This past Wednesday, May 18th, we lost our dear dog of 12 years, Labra.
To describe it as difficult would be an understatement. No, he of wasn't a human being, but he was part of our family for over a decade. A decade we spent growing as a unit. A decade in which we welcomed new family members and said good bye to others.
He was the one who comforted me after I lost my Dad. He's the one that curled up on the couch with me, as my belly grew bigger and bigger, when S was at work all day. For five months he kept me company and consoled me as I lay there trying to get over my father's death before I had to focus my attention on this little new human that was entering our lives.
He was our first child. The first living being we cared for together. He joined our family before anyone else did.
We taught him some silly stuff,
And took him everywhere with us. He spent most weekdays at work with S instead of being left home alone and loved our weekend road trips.
He loved hiking with us, running along S's mountain bike, swimming and stick fetching in rivers, lakes oceans, and pools.
He was an incredibly active dog and our true companion, in every sense of the word.
He put up with being bumped down the totem poll, so to speak, when Analyzer joined our clan. Labra and Analyzer discovered gravity simultaneously while she sat in her highchair and meticulously dropped food on the floor. It was instantaneous love.
To the kids he was an older brother.
He napped with them,
Let them climb and ride on him,
be silly with him,
...poke their fingers in his mouth (and eyes sometimes), pull on his tail (even when we tried to put a stop to it), and generally use him as their jungle gym.
Our road and camping trips continued, even with kids, and Labra was always along for the ride, literally and figuratively.
He climbed the sand dunes with us in CO,
Adapted to the snow, though very often you could just see he was thinking "where the heck have you brought me to and what is this cold white stuff?!"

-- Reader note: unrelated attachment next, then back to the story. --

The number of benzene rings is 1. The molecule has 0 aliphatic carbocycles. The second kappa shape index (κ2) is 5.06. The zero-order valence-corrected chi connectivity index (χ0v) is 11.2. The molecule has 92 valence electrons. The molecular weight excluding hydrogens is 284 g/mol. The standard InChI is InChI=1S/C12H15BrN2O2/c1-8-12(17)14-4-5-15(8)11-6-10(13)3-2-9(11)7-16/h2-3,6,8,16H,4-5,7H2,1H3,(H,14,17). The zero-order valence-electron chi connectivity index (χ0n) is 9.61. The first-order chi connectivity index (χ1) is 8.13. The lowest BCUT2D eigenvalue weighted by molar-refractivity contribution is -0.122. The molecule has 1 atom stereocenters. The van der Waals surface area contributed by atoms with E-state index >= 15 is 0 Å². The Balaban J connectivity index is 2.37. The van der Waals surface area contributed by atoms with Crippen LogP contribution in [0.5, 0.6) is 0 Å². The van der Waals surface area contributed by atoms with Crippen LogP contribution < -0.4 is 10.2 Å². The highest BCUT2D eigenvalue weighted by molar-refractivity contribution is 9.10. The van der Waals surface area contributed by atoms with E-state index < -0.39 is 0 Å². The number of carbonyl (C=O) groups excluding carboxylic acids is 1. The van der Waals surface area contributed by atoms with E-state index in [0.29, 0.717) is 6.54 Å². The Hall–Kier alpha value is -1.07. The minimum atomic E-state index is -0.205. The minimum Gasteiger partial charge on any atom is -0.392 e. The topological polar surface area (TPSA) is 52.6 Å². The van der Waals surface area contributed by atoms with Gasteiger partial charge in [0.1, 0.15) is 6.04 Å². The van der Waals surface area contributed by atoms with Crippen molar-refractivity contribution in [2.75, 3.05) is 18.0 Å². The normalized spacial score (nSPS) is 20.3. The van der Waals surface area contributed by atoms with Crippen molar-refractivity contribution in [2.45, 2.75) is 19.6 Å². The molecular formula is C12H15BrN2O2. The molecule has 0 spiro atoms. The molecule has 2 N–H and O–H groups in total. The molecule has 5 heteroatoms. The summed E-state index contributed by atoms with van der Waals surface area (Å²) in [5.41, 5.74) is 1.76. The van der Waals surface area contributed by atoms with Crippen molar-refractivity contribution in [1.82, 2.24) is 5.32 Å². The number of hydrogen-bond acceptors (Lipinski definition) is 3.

He LOVED our visits out to the ranch in Evant, TX. And Evant and its inhabitants loved him back just as much,
During the first half of our current adventure he continued to prove his vigor by jumping into the water and carrying out huge heavy rocks!
Even in FL, not too long ago, he couldn't resist chasing those flying sticks.....(yes, that's FL, even though Analyzer's bundled up in her CO gear. We were there for the coldest few weeks in decades....)
When he wasn't the center of our attention, he'd come over and curl up wherever we were. He always wanted to be with us, no matter what we were doing. That's his cousin Patsy on the left.
As he got older things began to change.
He got finicky. When called over to 'clean the floor', he might do you a favor and lick up a crumb or two. He even tried to trick us by coming over slowly, licking around the area and walking away leaving the bulk behind. He'd drive us bonkers when he did that!
He would no longer follow all of us around the house. Only for S did he make the tremendous effort to get up the big flight of stairs so he could hang out with him in his office. Other than that, he'd just curl up on his bed and settle in for the day, watching the goings on from his 'nest'. The kids no longer climbed on him, though they did love to curl up with him on his terms. He was a fixture. Always there.
It was heartbreaking when we realized he could no longer hike with us and that he preferred to stay back and simply rest. The only thing he still really enjoyed and gave his all to was playing fetch in the water. Swimming was obviously easier on his old bones and joints and it gave us and him joy, even if he could only do it for 5 to 10 minutes at a time.
The change in Labra brought on a change in the kids as well. They went from using him as a play object and a lovey, to caregiving adult style. They fed him. Though they've always done that (that's Inventor btw) -
Watered him, walked him, kept him company for his sake not theirs, sat by him as he ate, since he didn't seem to eat when by himself. And finally, held the water bowl up for him so he could drink when he didn't bother getting to the water himself to do it. They went from children to little adults when it came to caring for a member of their family.